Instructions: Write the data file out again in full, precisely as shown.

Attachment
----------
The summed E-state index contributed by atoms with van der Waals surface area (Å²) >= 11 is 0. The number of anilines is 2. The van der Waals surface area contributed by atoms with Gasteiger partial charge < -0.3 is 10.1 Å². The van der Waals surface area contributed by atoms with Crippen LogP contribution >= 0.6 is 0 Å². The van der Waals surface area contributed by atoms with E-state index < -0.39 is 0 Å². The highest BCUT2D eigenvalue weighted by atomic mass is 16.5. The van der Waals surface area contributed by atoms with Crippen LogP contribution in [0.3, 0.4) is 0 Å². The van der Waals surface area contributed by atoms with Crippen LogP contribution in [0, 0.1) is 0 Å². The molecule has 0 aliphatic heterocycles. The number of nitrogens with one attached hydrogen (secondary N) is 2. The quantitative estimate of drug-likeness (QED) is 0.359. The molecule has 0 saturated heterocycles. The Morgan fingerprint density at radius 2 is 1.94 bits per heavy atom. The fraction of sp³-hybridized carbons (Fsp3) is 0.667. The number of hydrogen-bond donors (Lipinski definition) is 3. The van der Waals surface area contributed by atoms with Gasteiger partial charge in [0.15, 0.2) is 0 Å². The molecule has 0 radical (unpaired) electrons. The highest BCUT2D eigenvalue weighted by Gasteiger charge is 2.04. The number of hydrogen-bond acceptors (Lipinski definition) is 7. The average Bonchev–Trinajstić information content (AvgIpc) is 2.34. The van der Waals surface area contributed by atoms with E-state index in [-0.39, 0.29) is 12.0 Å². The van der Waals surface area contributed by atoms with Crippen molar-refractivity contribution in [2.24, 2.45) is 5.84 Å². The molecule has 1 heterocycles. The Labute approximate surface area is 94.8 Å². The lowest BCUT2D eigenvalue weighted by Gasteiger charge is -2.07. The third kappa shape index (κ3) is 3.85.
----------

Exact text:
The summed E-state index contributed by atoms with van der Waals surface area (Å²) >= 11 is 0. The number of anilines is 2. The van der Waals surface area contributed by atoms with Gasteiger partial charge < -0.3 is 10.1 Å². The van der Waals surface area contributed by atoms with Crippen LogP contribution >= 0.6 is 0 Å². The van der Waals surface area contributed by atoms with E-state index < -0.39 is 0 Å². The highest BCUT2D eigenvalue weighted by atomic mass is 16.5. The van der Waals surface area contributed by atoms with Crippen LogP contribution in [0.3, 0.4) is 0 Å². The van der Waals surface area contributed by atoms with Crippen LogP contribution in [0, 0.1) is 0 Å². The molecule has 0 aliphatic heterocycles. The number of nitrogens with one attached hydrogen (secondary N) is 2. The quantitative estimate of drug-likeness (QED) is 0.359. The molecule has 0 saturated heterocycles. The Morgan fingerprint density at radius 2 is 1.94 bits per heavy atom. The fraction of sp³-hybridized carbons (Fsp3) is 0.667. The number of hydrogen-bond donors (Lipinski definition) is 3. The van der Waals surface area contributed by atoms with Gasteiger partial charge in [0.15, 0.2) is 0 Å². The molecule has 0 radical (unpaired) electrons. The highest BCUT2D eigenvalue weighted by Gasteiger charge is 2.04. The number of hydrogen-bond acceptors (Lipinski definition) is 7. The average Bonchev–Trinajstić information content (AvgIpc) is 2.34. The van der Waals surface area contributed by atoms with E-state index in [-0.39, 0.29) is 12.0 Å². The van der Waals surface area contributed by atoms with Crippen molar-refractivity contribution in [2.24, 2.45) is 5.84 Å². The molecule has 1 heterocycles. The Labute approximate surface area is 94.8 Å². The lowest BCUT2D eigenvalue weighted by Gasteiger charge is -2.07. The third kappa shape index (κ3) is 3.85.